Tuna products tend to be less energy-intensive than many aquaculture and livestock-derived sources of protein, but catching tuna uses more energy than fishing some other breeds, according to a report by the International Seafood Sustainability Foundation.
Data in Fuel Consumption and Greenhouse Gas Emissions from Global Tuna Fisheries: A Preliminary Assessment suggests that the global tuna fishing fleet used approximately 3 billion liters of fuel in 2009 and produced 9 million tons of carbon dioxide.
Of these boats, those using “purse seine” gear – a floating net that is closed with a drawstring – accounted for 64 percent of total boat landings but only 37 percent of total fuel use. Purse seine tuna vessels have a fuel use intensity of 368 liters per metric ton of fish caught.
In comparison, a 2008 study into the Norway lobster fleet found that fishing that species resulted in a FUI of 4,119 liters per ton. However, a 2010 study found that Atlantic herring from the northwest Atlantic used only 21 liters of fuel per ton of catch.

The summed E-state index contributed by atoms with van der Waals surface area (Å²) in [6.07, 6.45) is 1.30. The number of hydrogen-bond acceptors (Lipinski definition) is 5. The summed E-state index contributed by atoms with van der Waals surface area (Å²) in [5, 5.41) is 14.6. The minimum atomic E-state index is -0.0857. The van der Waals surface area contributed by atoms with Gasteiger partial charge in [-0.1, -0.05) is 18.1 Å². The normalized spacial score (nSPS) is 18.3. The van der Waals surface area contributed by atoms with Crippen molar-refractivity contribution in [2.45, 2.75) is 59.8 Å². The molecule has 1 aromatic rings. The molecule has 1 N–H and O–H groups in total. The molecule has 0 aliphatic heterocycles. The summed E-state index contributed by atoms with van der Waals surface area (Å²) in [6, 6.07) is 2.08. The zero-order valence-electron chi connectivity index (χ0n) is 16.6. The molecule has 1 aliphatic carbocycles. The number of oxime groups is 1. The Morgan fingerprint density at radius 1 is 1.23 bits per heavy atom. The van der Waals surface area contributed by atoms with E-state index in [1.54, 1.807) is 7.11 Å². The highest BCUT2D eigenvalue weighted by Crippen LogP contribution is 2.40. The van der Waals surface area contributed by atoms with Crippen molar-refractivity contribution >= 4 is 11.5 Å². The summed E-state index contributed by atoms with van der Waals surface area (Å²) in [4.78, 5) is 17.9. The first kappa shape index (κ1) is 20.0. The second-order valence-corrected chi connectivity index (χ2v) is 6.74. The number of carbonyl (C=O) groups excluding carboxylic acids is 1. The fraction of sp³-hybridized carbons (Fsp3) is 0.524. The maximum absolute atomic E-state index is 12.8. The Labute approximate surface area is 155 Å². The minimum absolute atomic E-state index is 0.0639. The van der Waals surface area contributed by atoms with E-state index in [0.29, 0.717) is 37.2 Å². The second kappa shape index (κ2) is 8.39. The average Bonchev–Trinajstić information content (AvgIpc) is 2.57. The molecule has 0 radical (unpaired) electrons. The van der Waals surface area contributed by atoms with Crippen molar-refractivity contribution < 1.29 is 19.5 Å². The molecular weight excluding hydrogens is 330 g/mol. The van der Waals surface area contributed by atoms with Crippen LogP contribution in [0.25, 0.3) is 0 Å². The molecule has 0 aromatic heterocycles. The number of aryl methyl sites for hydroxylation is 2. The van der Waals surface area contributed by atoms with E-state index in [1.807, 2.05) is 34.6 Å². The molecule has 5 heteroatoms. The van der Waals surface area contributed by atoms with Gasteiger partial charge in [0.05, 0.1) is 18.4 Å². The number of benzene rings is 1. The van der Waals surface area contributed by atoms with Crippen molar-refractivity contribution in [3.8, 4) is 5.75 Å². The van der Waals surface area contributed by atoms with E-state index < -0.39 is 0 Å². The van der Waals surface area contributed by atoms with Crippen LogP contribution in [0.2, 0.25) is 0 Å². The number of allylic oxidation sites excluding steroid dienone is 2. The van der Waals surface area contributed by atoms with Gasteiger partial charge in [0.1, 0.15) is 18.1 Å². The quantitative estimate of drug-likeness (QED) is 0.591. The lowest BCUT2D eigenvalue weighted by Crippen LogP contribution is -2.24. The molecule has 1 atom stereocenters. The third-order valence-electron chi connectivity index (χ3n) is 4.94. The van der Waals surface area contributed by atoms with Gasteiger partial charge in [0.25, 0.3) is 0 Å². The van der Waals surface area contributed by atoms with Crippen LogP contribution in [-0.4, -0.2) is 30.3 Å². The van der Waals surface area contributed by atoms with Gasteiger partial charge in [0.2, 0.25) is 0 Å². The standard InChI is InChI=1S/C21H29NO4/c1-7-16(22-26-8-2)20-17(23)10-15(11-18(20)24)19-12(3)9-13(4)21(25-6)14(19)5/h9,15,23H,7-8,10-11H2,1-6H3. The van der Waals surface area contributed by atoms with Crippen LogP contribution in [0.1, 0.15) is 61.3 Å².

As such the ISSF said that tuna fisheries “cannot be considered the most or least energy-efficient of commercial fisheries, but appear to fall somewhere in the middle.”
In other sustainable seafood news, High Liner Foods, a North American seafood company, has announced progress towards its sustainability goals.
The company increased the amount of certified sustainable raw materials it purchases, both wild caught and aquaculture farm-raised, from 27 percent in 2010 to 52 percent at the end of 2011. High Liner has set a goal of sourcing 100 percent of its seafood from sustainable sources by the end of next year.
In December, an ABC affiliate reported that sustainability was driving a comeback in caviar consumption in the U.S.
Caviar derived from wild sturgeon is outlawed in the U.S. as the breed is on the endangered species list. But sturgeon farms, based mainly in and around San Francisco, are producing legal, domestically-made caviar, the station reported.